The metes and bounds system is based on a verbal or written description of the boundary using land marks visible at the time. The description includes a point of beginning (POB), such as a rock, tree, stake, or post, and lengths and bearings of successive lines from this point. Lengths may be paces or in units of chains, poles, or rods. As the technology available for surveying improved, these units were replaced by feet and inches, decimal feet or metric measurements. The bearings may be magnetic, true, or grid. True or grid bearings are the preferred type. To read or write land descriptions with the metes and bounds system, the units used and the type of bearing used must be known.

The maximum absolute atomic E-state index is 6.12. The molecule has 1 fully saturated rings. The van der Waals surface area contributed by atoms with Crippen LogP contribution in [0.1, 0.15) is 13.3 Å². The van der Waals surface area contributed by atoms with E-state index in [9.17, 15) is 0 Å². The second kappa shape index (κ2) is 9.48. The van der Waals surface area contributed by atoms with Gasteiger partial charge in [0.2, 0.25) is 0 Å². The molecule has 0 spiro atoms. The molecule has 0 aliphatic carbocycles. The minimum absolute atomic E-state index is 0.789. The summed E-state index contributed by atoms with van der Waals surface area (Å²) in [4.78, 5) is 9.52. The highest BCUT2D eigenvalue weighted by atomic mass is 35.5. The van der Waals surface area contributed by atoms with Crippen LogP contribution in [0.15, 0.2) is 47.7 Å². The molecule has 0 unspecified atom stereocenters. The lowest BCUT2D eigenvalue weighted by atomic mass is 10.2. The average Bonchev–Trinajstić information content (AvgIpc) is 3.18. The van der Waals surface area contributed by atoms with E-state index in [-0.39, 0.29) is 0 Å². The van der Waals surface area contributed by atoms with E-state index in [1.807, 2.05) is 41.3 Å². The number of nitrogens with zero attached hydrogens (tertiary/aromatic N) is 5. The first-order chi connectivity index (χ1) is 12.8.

A typical description might read as follows: "beginning at the large rock about 2 min walk northly from the creek, thence easterly 100 paces to the red oak tree, thence southerly 250 paces to a large partially buried rock, thence westerly to the creek and follow the creek northly to the point of beginning." The dilemma that anyone faces trying to trace the boundaries many years later should be obvious. Creeks change course, trees are removed, rocks can be dug out or covered when land leveling.
Was this article helpful?